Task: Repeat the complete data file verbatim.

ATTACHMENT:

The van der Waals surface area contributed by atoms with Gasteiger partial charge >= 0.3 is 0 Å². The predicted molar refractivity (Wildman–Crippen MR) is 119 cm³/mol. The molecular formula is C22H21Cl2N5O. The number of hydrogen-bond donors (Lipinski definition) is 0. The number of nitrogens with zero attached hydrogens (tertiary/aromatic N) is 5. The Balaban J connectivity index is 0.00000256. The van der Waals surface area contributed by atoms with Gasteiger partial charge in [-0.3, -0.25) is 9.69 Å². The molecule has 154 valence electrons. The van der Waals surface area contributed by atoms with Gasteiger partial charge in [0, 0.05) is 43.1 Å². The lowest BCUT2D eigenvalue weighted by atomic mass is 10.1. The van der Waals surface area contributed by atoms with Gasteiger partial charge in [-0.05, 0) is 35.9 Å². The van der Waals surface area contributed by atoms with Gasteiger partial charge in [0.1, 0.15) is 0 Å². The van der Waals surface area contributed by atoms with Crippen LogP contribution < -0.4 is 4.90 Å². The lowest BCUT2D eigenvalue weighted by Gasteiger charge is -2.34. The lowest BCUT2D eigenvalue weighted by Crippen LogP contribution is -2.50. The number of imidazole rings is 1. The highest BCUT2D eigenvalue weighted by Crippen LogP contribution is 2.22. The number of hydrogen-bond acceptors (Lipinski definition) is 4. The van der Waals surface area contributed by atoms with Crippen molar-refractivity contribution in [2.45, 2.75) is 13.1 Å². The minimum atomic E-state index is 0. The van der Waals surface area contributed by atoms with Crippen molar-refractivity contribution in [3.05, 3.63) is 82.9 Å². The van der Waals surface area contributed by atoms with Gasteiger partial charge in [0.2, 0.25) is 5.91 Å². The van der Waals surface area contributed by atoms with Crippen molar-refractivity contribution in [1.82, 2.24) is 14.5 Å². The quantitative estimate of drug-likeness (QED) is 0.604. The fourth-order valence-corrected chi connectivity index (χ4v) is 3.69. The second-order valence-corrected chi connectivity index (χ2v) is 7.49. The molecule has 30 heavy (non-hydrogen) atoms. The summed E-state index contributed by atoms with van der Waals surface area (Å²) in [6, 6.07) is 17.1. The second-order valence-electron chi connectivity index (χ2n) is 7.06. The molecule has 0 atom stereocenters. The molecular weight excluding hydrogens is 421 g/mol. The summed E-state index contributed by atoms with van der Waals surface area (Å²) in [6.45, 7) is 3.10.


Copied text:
The van der Waals surface area contributed by atoms with Gasteiger partial charge >= 0.3 is 0 Å². The predicted molar refractivity (Wildman–Crippen MR) is 119 cm³/mol. The molecular formula is C22H21Cl2N5O. The number of hydrogen-bond donors (Lipinski definition) is 0. The number of nitrogens with zero attached hydrogens (tertiary/aromatic N) is 5. The Balaban J connectivity index is 0.00000256. The van der Waals surface area contributed by atoms with Gasteiger partial charge in [-0.3, -0.25) is 9.69 Å². The molecule has 154 valence electrons. The van der Waals surface area contributed by atoms with Gasteiger partial charge in [0, 0.05) is 43.1 Å². The lowest BCUT2D eigenvalue weighted by atomic mass is 10.1. The van der Waals surface area contributed by atoms with Gasteiger partial charge in [-0.05, 0) is 35.9 Å². The van der Waals surface area contributed by atoms with Gasteiger partial charge in [0.1, 0.15) is 0 Å². The van der Waals surface area contributed by atoms with Crippen LogP contribution < -0.4 is 4.90 Å². The lowest BCUT2D eigenvalue weighted by Gasteiger charge is -2.34. The lowest BCUT2D eigenvalue weighted by Crippen LogP contribution is -2.50. The number of imidazole rings is 1. The highest BCUT2D eigenvalue weighted by Crippen LogP contribution is 2.22. The number of hydrogen-bond acceptors (Lipinski definition) is 4. The van der Waals surface area contributed by atoms with Crippen molar-refractivity contribution in [2.45, 2.75) is 13.1 Å². The minimum atomic E-state index is 0. The van der Waals surface area contributed by atoms with Crippen molar-refractivity contribution in [3.05, 3.63) is 82.9 Å². The van der Waals surface area contributed by atoms with Gasteiger partial charge in [0.2, 0.25) is 5.91 Å². The van der Waals surface area contributed by atoms with Crippen molar-refractivity contribution in [1.82, 2.24) is 14.5 Å². The quantitative estimate of drug-likeness (QED) is 0.604. The fourth-order valence-corrected chi connectivity index (χ4v) is 3.69. The second-order valence-corrected chi connectivity index (χ2v) is 7.49. The molecule has 30 heavy (non-hydrogen) atoms. The summed E-state index contributed by atoms with van der Waals surface area (Å²) in [6, 6.07) is 17.1. The second-order valence-electron chi connectivity index (χ2n) is 7.06. The molecule has 0 atom stereocenters. The molecular weight excluding hydrogens is 421 g/mol. The summed E-state index contributed by atoms with van der Waals surface area (Å²) in [6.45, 7) is 3.10.